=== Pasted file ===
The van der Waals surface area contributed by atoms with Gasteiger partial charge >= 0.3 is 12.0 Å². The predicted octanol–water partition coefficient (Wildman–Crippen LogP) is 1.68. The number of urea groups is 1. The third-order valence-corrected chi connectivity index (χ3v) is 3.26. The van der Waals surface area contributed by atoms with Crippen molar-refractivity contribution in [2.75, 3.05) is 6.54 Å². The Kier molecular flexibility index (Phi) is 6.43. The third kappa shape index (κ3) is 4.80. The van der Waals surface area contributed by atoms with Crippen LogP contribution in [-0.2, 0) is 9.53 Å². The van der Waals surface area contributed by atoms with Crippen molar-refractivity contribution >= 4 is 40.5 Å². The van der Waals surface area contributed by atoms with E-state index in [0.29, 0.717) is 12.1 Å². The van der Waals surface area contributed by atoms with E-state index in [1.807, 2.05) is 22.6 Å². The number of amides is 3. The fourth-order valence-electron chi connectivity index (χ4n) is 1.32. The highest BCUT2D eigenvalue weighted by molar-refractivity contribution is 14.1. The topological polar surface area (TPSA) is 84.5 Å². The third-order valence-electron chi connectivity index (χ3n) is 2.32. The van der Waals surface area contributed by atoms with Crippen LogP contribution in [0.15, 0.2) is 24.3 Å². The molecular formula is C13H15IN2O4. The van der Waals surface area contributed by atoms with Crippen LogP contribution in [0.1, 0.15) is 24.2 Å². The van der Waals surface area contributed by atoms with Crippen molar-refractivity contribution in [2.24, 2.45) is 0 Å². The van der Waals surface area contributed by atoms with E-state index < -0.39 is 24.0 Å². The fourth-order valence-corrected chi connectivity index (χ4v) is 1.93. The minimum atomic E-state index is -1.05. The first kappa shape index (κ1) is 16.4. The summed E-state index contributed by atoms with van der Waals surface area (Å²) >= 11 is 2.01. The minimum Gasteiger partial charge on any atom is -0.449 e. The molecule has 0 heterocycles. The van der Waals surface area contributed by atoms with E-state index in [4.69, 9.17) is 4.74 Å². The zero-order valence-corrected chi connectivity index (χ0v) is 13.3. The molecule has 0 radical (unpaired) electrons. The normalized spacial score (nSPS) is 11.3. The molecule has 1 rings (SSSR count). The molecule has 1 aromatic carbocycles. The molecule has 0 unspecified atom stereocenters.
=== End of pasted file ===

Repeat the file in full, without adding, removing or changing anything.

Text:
The van der Waals surface area contributed by atoms with Gasteiger partial charge >= 0.3 is 12.0 Å². The predicted octanol–water partition coefficient (Wildman–Crippen LogP) is 1.68. The number of urea groups is 1. The third-order valence-corrected chi connectivity index (χ3v) is 3.26. The van der Waals surface area contributed by atoms with Crippen molar-refractivity contribution in [2.75, 3.05) is 6.54 Å². The Kier molecular flexibility index (Phi) is 6.43. The third kappa shape index (κ3) is 4.80. The van der Waals surface area contributed by atoms with Crippen LogP contribution in [-0.2, 0) is 9.53 Å². The van der Waals surface area contributed by atoms with Crippen molar-refractivity contribution >= 4 is 40.5 Å². The van der Waals surface area contributed by atoms with E-state index in [0.29, 0.717) is 12.1 Å². The van der Waals surface area contributed by atoms with E-state index in [1.807, 2.05) is 22.6 Å². The number of amides is 3. The fourth-order valence-electron chi connectivity index (χ4n) is 1.32. The highest BCUT2D eigenvalue weighted by molar-refractivity contribution is 14.1. The topological polar surface area (TPSA) is 84.5 Å². The third-order valence-electron chi connectivity index (χ3n) is 2.32. The van der Waals surface area contributed by atoms with Crippen LogP contribution in [0.15, 0.2) is 24.3 Å². The molecular formula is C13H15IN2O4. The van der Waals surface area contributed by atoms with Crippen LogP contribution in [0.1, 0.15) is 24.2 Å². The van der Waals surface area contributed by atoms with Crippen molar-refractivity contribution in [2.24, 2.45) is 0 Å². The van der Waals surface area contributed by atoms with E-state index < -0.39 is 24.0 Å². The fourth-order valence-corrected chi connectivity index (χ4v) is 1.93. The minimum atomic E-state index is -1.05. The first kappa shape index (κ1) is 16.4. The summed E-state index contributed by atoms with van der Waals surface area (Å²) >= 11 is 2.01. The minimum Gasteiger partial charge on any atom is -0.449 e. The molecule has 0 heterocycles. The van der Waals surface area contributed by atoms with E-state index in [4.69, 9.17) is 4.74 Å². The zero-order valence-corrected chi connectivity index (χ0v) is 13.3. The molecule has 0 radical (unpaired) electrons. The normalized spacial score (nSPS) is 11.3. The molecule has 1 rings (SSSR count). The molecule has 1 aromatic carbocycles. The molecule has 0 unspecified atom stereocenters.